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Getting started with gaming on Linux


You wanted to try out gaming on Linux but struggle to get started? You already managed to install a Linux distro and probably followed some guide on how to play games on Linux yet when you tried to play some game that was suppose to work but it didn't? Then you asked for help on a forum or an IRC then got linked here?

Welcome, you have come to the right place. This article discusses what you already know with Linux and guide and explain deeper so that you can correctly make the right decisions when gaming on Linux

Just a disclaimer that this article is not a guide on how to install Linux. This article assumes that you already have a Linux distribution. You already know how to install software on your distribution and you have somewhat of a knowledge on using the terminal. You already know how to search for help on common problems such as "How to install Flatpak on Ubuntu". I wrote this article mainly to assist people on the Libera IRC in mind.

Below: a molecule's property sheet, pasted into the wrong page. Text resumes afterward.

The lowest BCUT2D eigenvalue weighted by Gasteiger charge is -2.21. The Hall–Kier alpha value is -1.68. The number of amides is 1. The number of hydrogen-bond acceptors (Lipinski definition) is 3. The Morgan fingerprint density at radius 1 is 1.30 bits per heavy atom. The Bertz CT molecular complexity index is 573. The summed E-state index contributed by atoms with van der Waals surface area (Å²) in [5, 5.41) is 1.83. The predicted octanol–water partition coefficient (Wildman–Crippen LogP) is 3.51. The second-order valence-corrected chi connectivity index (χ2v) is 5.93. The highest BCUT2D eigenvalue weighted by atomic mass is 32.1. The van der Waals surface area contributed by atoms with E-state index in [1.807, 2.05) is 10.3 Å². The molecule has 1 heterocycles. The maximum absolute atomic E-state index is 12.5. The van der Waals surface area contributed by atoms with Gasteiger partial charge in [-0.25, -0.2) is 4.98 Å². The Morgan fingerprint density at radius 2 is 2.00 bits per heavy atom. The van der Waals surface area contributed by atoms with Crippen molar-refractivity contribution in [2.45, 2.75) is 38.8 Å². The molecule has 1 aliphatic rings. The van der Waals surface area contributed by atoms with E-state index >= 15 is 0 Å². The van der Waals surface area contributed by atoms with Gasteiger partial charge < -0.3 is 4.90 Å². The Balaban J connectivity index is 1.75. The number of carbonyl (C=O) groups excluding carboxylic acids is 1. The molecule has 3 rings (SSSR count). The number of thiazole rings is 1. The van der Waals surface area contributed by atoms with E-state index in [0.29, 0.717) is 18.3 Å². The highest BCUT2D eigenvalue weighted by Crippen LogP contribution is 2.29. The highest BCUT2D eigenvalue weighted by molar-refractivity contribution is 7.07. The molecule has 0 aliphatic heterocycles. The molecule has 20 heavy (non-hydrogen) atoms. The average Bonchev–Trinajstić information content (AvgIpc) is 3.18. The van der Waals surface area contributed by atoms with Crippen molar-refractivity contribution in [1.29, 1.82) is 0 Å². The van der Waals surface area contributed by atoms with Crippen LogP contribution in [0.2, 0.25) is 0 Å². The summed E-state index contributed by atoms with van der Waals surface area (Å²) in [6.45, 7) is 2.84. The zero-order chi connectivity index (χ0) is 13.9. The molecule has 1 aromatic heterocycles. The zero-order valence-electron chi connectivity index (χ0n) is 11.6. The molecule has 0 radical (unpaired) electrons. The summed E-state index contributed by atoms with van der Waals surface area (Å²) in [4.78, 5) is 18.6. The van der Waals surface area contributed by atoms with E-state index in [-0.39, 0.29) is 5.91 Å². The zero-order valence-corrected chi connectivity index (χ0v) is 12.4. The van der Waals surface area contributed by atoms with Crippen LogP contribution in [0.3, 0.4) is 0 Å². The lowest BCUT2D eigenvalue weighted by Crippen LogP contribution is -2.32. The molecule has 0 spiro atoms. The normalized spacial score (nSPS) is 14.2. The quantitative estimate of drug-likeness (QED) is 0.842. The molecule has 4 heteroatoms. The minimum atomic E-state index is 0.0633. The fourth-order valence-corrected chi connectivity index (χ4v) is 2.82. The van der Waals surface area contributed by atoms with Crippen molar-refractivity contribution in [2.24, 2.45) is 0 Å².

Where they have a working knowledge on how to use Linux but not yet experienced enough to dive with the intricacies and solve common Linux gaming problems. I do understand that I can over explain things and because of that, at the end part of a section of an article. I will provide a TL;DR paragraph wherever applicable.

The choice of distribution

Figure 1. Arch, Fedora and Ubuntu: Examples of Linux distros that are popular

When it comes to gaming, as long as you choose a distribution that is within the top 10 of the most popular distributions, you should be fine. The reason for this is that choosing among the popular means higher chance of people helping you out.

For example, even if the popular go-to Linux distribution for beginners is Linux Mint, picking Ubuntu is not also a bad choice considering that alot of people use Ubuntu and therefore a lot of people can help you out in solving the common edge cases.

However one thing you should need to understand is the release model a distribution follows. For example, Ubuntu offers two release models. The first one is called regular releases which means that every 6 months, a new version of Ubuntu is released. They also offer a longer version of that is called Long Term Support (LTS) release.